Finding Future Educators

An education pipeline developed in Windsor will soon expand to other districts.

The partnership between Windsor, SUNY Broome, and Binghamton University is set to add Maine-Endwell and Binghamton City schools in time for the 2021-2022 school year.

“The vision for the Southern Tier Teacher Academy was born out of ongoing discussions with local districts about the need for, and desire for, retaining the very best teachers. District leaders all over have expressed a desire for ‘grow-your-own’ programs,” said Dr. Candace Mulcahy of the Department of Teaching, Learning and Educational Leadership at Binghamton University.
Dr. Mulcahy references a 2019 New York State Union of Teachers (NYSUT) statistic that enrollment in teacher preparation programs in New York has decreased about 50% in the last ten years, and state officials predict a need of about 180,000 teachers in the next decade.

“We need good teachers in our region, and we need them to stay in the area to contribute to the economic development and vibrancy of our community - good teachers help to make our community strong,” said Dr. Mulcahy.

Windsor students can take the SUNY Broome course Foundations of American Education followed by the Binghamton University course So You Want to be an Educator. Students taking these courses get both college credit and credit toward high school graduation.

Students taking these classes will take trips to SUNY Broome, SUNY Cortland, and Binghamton University to meet educators, observe 30 hours of classroom time at Windsor Schools, Johnson City Middle School, and Jennie F Snapp Middle School in Endicott, and gain a mentor in the education field.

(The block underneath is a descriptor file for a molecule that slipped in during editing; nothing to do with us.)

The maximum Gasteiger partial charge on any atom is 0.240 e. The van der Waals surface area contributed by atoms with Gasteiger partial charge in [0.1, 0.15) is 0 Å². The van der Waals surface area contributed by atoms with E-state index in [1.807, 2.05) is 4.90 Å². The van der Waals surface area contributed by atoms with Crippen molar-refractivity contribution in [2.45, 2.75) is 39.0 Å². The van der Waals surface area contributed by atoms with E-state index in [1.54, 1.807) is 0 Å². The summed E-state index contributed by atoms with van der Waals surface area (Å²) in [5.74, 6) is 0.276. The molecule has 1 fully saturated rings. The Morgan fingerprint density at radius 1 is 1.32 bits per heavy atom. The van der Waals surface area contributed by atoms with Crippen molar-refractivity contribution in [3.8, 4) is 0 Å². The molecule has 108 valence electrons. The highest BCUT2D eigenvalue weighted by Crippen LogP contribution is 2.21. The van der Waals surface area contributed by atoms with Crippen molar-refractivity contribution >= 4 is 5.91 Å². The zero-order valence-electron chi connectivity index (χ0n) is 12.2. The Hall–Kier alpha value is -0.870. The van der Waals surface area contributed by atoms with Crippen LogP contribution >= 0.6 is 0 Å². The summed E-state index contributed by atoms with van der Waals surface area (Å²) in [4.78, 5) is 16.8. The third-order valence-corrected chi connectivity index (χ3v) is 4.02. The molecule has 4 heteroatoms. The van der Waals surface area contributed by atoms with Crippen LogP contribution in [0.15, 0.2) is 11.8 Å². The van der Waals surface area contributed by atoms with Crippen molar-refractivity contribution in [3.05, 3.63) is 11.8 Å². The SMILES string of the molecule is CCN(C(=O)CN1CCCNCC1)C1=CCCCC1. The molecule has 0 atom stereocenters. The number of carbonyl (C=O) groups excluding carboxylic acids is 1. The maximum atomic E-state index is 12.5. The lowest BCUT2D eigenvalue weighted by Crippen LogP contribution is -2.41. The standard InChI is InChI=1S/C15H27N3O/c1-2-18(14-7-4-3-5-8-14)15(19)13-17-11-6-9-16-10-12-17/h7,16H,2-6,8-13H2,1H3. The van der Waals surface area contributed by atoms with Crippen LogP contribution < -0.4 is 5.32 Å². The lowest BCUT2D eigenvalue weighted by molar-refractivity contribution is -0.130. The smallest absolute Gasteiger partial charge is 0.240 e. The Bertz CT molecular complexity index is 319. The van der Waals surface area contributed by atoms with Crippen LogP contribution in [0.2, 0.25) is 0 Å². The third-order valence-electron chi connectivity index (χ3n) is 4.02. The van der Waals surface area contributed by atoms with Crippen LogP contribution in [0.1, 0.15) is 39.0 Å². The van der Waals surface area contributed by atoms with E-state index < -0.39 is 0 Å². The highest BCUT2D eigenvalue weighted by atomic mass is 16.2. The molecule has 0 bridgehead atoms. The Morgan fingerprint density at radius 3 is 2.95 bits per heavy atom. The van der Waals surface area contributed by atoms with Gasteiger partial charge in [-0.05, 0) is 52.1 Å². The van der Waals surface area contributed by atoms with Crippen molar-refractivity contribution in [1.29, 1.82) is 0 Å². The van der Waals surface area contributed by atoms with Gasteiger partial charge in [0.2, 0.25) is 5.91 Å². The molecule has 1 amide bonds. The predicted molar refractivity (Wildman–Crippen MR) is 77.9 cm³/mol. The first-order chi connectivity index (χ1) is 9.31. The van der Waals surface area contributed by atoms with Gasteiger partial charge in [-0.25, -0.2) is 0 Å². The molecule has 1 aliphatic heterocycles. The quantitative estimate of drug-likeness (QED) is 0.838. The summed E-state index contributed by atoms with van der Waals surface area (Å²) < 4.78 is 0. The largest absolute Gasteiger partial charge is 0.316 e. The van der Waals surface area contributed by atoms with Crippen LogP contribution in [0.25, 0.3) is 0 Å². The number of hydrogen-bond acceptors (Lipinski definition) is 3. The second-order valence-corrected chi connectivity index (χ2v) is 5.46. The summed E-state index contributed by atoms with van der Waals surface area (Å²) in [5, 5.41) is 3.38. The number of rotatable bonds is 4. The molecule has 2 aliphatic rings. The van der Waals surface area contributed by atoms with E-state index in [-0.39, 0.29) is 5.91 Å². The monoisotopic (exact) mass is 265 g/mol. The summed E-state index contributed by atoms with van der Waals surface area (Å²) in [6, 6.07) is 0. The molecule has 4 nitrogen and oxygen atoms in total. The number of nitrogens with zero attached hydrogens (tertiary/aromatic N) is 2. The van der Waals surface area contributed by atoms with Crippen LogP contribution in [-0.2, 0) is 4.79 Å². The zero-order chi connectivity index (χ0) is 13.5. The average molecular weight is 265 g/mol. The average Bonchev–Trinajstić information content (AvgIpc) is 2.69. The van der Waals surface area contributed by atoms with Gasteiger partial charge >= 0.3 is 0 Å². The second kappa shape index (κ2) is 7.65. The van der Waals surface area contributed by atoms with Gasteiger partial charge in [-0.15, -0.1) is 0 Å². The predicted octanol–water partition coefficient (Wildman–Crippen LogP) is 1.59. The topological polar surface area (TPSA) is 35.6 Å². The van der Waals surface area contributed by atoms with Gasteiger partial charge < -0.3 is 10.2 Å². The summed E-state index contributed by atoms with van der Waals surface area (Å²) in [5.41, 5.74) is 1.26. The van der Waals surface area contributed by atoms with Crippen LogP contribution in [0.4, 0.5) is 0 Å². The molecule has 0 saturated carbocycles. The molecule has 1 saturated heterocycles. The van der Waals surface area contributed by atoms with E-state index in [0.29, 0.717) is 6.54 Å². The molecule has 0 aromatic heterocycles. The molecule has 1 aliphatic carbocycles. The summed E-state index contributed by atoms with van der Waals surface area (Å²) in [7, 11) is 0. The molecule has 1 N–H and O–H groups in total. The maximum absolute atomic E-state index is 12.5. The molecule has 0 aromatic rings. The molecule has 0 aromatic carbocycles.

“It’s such an amazing opportunity for students to say, ‘Do I want to be an educator?’ It’s such an authentic experience. We’ve had students decide they don’t want to go into education, and that’s just as important,” said Windsor teacher Heather Herringshaw, who has developed the education curriculum for Windsor Central High School.

Windsor students who have taken the classes have returned to the district as college students to substitute teach, and work in the summer Knight Lights program.

“I’ve had kids report back that college professors ask them, ‘How did you know this?’ We’re sending people out with the experience that they otherwise wouldn’t get until deep in their college career,” said Herringshaw.

Soon, students in other districts can have that same experience.

“Windsor has demonstrated success in drawing students into the field of education, with some students choosing an education pathway for their future plans. For most students, they don’t realize the range of roles within education, and think that teaching is the only pathway. This pipeline has exposed them to various roles including, speech pathologists, counselors, interventionist, OT/PT providers, administrators, and more,” said Allison Murphy, Assistant Principal of Maine-Endwell High School.

The wide range of roles in education means people with varying skill sets can find their niche.

“We need really good people to go into education, and we have really good people taking these courses,” said Herringshaw.

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